So, here’s the thing. When you have a new book out lots of magazines, newspapers and websites ask if you’d like to write something as a means of promoting your book. Invariably the something they have in mind is not the “2,000 words on Flannery O’Connor’s influence on your writing,” or, “A List of the Top Ten All Time Best Casualty Characters,” you’d really like to talk about at length. It is usually more along the lines of “did you always want to be a writer?” or “what are the best books ever written?” or “what is it like being a woman and also writing?” These pieces are very helpful when it comes to promoting books, (and I am very grateful for all of them), but I now have an increasingly long list of articles I’d really like to write and an ongoing fantasy where editors email me, saying, “hey do you know that essay about Brexit/Borders/Protestant identity we asked you to write? Well, forget it. What would you really like to write about instead?” “WELL….” I say, (in the ongoing fantasy), “it’s funny you should ask that.” This fantasy scenario is never going to happen. So I have decided that I’ll just use my blog to post some of the articles I wish someone would commission before I forget what I want to write about. Who knows, maybe Granta or The Guardian, (Ballymena or regular version), will stumble across this blog at the very moment they’re in need of an article about old people/Presbyterianism/medical dramas.

Today marks my two year anniversary as a Freelancer. Last year I wrote a very detailed report about the year after I handed in my notice. You can read it here. It took a very long time to write and I’m not sure anyone read it. Basically, this year has been roughly the same as last year, except I wrote three books, published one, made my first documentary for Radio 4, my first piece of TV for BBC 3, went to India, got damp in my bedroom ceiling and lumbered with an enormous tax bill. Oh, and the side fell off my bath and my car broke down and cost an arm and a leg to fix. But, I also got awarded two residencies and a research grant. I have collaborated with no string quartets this year. Swings and roundabouts. On the whole, I’d say being a freelance writer and community arts facilitator is still about a hundred times better than working for the City Council. Instead of writing up a detailed end of year report I thought today would be a good day to muse on a topic I was hoping I’d eventually get to write an article about.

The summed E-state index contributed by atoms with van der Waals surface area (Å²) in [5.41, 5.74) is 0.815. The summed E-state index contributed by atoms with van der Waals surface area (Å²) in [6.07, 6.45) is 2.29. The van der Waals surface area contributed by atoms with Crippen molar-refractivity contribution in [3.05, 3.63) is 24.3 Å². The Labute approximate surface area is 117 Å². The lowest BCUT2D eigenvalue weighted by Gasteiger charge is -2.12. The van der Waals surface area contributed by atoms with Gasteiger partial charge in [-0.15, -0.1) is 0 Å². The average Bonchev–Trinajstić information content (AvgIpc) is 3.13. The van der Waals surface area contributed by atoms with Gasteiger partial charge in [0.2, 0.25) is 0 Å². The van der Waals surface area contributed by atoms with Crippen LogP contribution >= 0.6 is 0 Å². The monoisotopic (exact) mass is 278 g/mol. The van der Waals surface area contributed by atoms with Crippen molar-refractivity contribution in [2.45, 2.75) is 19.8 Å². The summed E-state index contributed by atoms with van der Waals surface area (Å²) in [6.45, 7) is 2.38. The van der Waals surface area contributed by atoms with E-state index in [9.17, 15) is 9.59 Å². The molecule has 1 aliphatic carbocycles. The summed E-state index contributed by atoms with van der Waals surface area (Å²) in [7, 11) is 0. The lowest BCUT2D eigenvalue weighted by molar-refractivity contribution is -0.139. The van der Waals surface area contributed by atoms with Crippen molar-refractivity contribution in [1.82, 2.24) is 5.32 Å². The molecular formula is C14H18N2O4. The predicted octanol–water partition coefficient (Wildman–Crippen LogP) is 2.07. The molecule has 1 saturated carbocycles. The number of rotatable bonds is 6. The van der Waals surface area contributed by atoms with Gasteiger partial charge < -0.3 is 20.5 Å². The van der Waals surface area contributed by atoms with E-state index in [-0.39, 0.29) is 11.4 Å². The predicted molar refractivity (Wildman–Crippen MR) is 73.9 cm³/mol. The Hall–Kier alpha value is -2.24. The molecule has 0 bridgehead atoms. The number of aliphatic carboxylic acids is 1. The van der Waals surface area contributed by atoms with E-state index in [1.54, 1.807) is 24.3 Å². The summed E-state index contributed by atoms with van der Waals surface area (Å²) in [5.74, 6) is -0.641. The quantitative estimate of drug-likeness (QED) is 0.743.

As many of you know, (see note on roof damp and broken car above), I am not yet able to exist on the profits gleaned from writing books. Instead, like most writers who are not James Patterson, I continuously juggle writing and another job. I’m not going to say I have a second job, or a job which supports my writing. I’m just going to say I have another job, because I don’t view my community arts practice as secondary or even subsidiary. It doesn’t support my writing, my finance are an almost 50/50 split between writing and community arts practice. I’m not simply doing it until I can afford to be “just a writer.” It’s as important as my writing. It feeds off my creative practice and informs much of what I write. I am often torn between the two pursuits. At different points in the year I’m usually more enamoured with one than the other, (it is a little like my twin affections for Casualty and Holby which tend to fluctuate slightly during dull storylines and when the annual special effects budget has been spent), but, placed under pressure, I honestly couldn’t say which I loved more. I love writing. I love community arts work. I feel unbalanced and increasingly grumpy when I’m not able to do both. (Nb. this article, if commissioned by a newspaper was going to be called “How to be Both” but then someone commissioned me to write an article about having two passports and now that title has been used up so this blog now has a slightly unsatisfactory working title).